Code-Held

Blog about Spring, Java, JVM, Clean Code, Continuous Integration, Docker, Unity and many more topics from my daily work
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I built a new neat feature on my blog posts detail page that displays the configured image as a background image in the top of the rendered page. The trick to get the transparent fading effect via css is using a linear-gradient on top of the actual image.

Since I don’t want to install and manage a compatible version of Ruby for my Jekyll version and all dependencies of my website I decided to use Jekylls’ Docker image to develop this page. For my build pipeline in Gitlab CI I wanted to make use of these already existing definitions.

For every blog post I specify an image that is shown on the front page. I also use the jekyll-feed plugin to generate an rss feed. This plugin uses the front matter information to generate the necessary meta-data. So the image front matter data is used to fill the <media:thumbnail> tag in the feed. But the jekyll-assets plugin don’t need fully qualified paths to the assets but just its name. So I needed to find a solution for this.

For the last year my current project developed several playmode tests in Unity. These tests get executed by our Jenkins as part of our continues integration strategy. But since we started using them we experienced strange randomly failing tests because they reached their timeout.

Previously I only used to have a simple portfolio website at this place. But in my day to day work I figured that I actually get in touch with a lot of awesome technology and daily I discover something interesting that is worth writing about to help others in the same situation. This is what this blog will be about. I’ll share my knowledge, give hints on problems related to programming and operating a modern software and tell my opinion on programming styles and recent debates.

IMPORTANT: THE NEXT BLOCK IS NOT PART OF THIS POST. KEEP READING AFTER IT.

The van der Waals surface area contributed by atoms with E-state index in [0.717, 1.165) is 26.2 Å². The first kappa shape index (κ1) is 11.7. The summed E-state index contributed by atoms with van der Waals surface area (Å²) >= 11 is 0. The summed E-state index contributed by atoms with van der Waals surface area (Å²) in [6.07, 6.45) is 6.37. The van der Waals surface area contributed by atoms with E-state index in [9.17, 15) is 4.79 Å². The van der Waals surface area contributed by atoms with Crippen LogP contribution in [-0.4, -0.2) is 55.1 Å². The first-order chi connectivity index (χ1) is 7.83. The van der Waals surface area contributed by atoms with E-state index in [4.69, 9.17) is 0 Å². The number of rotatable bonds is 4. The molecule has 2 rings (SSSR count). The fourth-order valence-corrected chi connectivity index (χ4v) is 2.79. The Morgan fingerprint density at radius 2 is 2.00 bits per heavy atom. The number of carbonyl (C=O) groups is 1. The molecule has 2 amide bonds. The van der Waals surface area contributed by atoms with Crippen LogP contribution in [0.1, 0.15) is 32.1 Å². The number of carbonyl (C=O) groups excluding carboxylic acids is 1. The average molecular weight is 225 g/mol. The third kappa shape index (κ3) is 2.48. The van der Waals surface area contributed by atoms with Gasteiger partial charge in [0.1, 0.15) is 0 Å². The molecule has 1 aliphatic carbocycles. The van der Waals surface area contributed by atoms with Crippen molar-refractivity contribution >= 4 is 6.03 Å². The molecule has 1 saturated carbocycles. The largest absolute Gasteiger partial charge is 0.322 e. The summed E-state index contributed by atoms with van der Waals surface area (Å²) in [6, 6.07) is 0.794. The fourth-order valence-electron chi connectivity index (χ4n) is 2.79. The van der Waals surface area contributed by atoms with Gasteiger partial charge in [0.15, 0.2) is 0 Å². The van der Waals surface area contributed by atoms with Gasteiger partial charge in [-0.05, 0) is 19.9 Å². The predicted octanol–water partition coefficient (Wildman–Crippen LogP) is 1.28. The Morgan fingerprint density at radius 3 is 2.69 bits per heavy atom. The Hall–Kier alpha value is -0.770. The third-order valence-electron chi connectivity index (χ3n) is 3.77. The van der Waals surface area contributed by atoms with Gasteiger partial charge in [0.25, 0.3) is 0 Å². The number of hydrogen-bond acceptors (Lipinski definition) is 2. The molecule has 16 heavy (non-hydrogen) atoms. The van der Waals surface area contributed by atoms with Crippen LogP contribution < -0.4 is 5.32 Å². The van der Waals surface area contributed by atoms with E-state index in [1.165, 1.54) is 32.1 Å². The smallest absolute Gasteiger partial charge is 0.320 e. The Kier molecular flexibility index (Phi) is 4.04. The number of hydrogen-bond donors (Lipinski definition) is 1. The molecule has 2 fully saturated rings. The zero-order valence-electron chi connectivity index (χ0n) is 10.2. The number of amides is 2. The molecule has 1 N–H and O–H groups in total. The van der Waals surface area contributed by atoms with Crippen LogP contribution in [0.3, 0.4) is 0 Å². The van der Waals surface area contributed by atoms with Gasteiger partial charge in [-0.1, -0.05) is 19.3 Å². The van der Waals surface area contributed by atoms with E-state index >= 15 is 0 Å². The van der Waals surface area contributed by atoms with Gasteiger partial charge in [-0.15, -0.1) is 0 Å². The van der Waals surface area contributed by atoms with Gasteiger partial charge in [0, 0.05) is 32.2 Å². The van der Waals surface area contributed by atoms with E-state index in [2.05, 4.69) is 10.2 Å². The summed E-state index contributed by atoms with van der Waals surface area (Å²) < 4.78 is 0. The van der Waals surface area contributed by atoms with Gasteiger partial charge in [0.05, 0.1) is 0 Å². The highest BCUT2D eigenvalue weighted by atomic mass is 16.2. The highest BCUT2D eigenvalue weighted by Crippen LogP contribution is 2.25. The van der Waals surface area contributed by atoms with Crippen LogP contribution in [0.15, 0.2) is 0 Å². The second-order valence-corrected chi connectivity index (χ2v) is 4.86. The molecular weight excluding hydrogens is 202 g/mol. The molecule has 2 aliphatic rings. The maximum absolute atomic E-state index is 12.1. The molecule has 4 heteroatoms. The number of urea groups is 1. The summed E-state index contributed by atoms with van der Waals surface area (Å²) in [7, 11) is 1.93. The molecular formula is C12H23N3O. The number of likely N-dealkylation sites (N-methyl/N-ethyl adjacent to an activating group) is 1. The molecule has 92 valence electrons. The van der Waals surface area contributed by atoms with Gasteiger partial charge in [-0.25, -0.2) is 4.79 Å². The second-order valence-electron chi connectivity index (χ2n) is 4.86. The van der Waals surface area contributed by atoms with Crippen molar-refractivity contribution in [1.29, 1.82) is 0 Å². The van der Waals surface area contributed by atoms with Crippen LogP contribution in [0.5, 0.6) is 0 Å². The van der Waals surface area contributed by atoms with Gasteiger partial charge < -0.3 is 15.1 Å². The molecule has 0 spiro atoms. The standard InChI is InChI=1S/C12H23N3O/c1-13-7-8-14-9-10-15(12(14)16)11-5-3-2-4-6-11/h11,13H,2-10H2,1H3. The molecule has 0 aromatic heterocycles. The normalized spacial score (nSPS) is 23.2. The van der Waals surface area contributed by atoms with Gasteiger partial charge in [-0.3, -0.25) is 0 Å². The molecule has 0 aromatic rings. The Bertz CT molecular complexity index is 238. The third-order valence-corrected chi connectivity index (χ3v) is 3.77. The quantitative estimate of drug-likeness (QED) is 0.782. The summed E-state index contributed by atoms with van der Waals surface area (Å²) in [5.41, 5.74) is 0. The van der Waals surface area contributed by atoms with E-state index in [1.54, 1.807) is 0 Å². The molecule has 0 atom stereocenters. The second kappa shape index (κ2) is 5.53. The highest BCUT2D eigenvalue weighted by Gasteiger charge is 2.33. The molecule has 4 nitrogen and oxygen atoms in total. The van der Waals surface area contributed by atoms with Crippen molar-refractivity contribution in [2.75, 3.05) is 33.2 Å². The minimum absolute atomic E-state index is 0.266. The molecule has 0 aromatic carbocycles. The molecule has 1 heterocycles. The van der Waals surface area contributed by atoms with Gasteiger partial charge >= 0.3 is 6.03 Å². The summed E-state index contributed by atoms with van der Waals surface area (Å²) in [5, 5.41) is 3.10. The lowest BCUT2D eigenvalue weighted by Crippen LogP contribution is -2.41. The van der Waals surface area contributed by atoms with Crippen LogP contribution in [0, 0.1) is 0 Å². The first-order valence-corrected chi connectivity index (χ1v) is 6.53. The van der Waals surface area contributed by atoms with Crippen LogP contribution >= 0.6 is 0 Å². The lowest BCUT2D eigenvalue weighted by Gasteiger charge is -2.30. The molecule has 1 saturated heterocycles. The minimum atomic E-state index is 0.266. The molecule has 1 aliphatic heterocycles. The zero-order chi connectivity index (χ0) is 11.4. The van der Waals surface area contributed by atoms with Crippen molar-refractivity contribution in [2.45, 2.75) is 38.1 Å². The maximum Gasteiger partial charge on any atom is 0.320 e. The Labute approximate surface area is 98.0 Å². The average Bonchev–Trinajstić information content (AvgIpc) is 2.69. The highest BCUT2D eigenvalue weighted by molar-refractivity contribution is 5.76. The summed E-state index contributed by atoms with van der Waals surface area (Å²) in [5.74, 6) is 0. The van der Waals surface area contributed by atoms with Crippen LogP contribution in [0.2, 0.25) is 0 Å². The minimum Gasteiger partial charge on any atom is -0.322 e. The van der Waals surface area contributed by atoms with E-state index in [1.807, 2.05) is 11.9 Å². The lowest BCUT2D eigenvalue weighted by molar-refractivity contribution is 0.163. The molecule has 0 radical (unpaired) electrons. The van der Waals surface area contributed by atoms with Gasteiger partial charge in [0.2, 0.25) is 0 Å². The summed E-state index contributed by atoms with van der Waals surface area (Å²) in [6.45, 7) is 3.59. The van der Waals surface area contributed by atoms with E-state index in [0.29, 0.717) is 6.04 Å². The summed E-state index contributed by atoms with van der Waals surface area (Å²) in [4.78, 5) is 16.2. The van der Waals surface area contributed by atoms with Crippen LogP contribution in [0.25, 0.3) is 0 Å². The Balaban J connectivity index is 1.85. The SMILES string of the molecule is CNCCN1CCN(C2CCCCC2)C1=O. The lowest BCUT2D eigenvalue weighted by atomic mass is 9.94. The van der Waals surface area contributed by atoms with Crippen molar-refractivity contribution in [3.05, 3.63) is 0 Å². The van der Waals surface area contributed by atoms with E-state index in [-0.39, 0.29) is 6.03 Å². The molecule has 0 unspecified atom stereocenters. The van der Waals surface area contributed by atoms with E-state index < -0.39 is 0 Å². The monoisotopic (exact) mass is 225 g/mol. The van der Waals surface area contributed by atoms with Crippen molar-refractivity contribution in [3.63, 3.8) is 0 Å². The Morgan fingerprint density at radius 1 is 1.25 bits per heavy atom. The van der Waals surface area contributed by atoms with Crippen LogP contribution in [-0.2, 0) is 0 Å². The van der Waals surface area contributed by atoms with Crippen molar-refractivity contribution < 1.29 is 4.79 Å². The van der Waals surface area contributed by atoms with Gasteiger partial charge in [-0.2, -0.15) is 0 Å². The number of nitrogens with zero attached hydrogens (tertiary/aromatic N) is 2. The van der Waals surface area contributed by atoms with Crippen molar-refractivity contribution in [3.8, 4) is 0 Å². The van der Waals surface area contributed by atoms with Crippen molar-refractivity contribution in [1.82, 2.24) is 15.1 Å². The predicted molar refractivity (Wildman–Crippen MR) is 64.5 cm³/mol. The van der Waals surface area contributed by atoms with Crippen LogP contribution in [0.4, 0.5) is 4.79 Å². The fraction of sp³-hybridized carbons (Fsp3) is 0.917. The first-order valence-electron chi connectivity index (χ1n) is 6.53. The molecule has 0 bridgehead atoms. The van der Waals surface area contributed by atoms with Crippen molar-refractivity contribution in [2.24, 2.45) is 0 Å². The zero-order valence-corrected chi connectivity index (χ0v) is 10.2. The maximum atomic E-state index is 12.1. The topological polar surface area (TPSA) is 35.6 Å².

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About Me

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Marcus Held

Since July I work as a principal software engineer for grandcentrix. Previously I worked for Innogames where my main responsibility was the development of a highly scalable backend with Java and Spring that was capable of handling millions of players worldwide. Furthermore, I took care of their Jenkins for continuous integration, their build pipeline with Gradle and all technical challenges that we face to get our game out into the world.

At the age of 12, I had my first experience with programming. At 15 I started working professionally for companies and by 18, prior to finishing school, I founded my first company: Web as Art. I studied computer science at Hochschule Bonn-Rhein-Sieg and live in Hamburg with my wife and two sons.

Boost Your Development With Proper API Design code.talks 2019

With 1600 attendees is code.talks the largest developer conference in Germany. Around 400 people listened to my talk where I discussed several aspect of robust software architecture design.

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Rise of Cultures
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What is it?

Rise of Cultures is a simulation game where you guide your civilization through the ages, meet other cultures, conquer continents and built up your cities.